Adapted from the 1972-1973 manga of visionary author and artist Go Nagai, Umanosuke Iida’s pair of original video animations faithfully represents the gory violence and incredible monstrosities that defined the series and made Devilman an iconic figure in Japanese popular culture. Arrow Video proudly presents these classic works of 1980s anime excess on high-definition Blu-ray with both their original Japanese audio and notorious English dub tracks.

Special Features:

  • New High Definition digital transfer
  • High Definition Blu-ray (1080p) presentation
  • Original stereo audio for original Japanese and English dub tracks (uncompressed on the Blu-ray Disc)
  • Isolated music tracks featuring the compositions of Kenji Kawai
  • New optional English subtitle translation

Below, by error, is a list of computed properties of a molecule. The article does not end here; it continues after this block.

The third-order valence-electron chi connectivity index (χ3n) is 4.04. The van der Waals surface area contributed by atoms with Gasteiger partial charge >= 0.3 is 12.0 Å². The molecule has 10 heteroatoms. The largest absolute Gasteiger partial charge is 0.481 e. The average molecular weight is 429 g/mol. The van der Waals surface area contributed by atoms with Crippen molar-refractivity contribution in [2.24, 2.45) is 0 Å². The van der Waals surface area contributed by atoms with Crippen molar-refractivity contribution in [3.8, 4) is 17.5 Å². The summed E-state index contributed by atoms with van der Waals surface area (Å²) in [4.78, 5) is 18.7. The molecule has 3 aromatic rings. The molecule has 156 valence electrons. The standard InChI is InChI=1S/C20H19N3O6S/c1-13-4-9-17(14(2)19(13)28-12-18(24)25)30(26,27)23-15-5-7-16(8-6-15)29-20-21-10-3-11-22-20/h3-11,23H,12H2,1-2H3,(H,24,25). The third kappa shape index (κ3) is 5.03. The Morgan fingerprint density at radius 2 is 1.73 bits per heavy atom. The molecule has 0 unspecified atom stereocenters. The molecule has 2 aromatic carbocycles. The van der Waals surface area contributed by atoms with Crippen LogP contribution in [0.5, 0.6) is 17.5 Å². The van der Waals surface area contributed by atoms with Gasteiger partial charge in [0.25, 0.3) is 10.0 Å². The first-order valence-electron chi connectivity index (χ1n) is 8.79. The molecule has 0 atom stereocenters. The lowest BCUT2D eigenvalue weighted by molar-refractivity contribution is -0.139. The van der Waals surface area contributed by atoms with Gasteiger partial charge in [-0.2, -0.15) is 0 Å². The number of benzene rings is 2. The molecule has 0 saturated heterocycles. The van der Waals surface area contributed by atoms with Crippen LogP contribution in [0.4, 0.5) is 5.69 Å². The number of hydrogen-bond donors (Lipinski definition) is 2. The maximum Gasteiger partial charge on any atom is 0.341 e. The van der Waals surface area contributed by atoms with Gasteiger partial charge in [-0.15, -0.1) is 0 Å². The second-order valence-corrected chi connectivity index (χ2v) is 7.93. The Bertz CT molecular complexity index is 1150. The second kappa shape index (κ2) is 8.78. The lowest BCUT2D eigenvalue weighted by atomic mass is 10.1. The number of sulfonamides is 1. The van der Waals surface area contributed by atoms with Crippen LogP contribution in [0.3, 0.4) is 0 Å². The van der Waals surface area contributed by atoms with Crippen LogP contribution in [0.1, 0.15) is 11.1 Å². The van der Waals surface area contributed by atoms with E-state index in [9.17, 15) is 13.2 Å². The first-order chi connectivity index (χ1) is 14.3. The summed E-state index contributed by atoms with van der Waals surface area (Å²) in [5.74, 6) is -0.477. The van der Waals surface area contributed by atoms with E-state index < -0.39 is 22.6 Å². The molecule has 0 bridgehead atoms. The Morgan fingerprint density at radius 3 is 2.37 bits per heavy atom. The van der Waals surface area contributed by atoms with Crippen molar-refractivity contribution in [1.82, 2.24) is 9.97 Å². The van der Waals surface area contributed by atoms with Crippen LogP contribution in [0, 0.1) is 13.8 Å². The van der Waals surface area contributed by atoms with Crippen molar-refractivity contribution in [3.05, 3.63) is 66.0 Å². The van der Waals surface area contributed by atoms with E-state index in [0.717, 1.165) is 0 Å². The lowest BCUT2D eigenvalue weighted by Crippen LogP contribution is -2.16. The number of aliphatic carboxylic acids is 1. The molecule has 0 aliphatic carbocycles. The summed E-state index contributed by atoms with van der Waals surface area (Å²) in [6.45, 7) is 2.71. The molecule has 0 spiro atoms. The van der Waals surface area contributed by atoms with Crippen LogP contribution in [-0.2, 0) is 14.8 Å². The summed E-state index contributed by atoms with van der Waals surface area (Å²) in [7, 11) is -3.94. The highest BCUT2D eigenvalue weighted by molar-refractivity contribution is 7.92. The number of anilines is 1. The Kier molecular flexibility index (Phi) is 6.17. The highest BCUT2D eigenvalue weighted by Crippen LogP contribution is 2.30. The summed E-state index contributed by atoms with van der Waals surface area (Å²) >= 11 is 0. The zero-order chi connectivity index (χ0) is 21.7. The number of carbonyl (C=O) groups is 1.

• New interview with acclaimed author and artist Go Nagai
  • “We All Steal from Go Nagai!” – Directors Guillermo del Toro, Rob Zombie, and Yoshihiro Nishimura on the legacy of Go Nagai and Devilman
  • Reversible sleeve featuring newly commissioned artwork
  • Illustrated collector’s booklet featuring new writing by Natsume Fusanosuke and Andrea Marinelli and an essay by creator Go Nagai written on the 30th anniversary of Devilman
  • Devilman: Tanjo Hen – the single volume novel that originally accompanied the OVA in 1987, newly translated and reprinted in its entirety
  • The Demon Bible – the original book published by Bandai in 1990 featuring artwork by Go Nagai, includes original Japanese and new English translations and reprinted in its entirety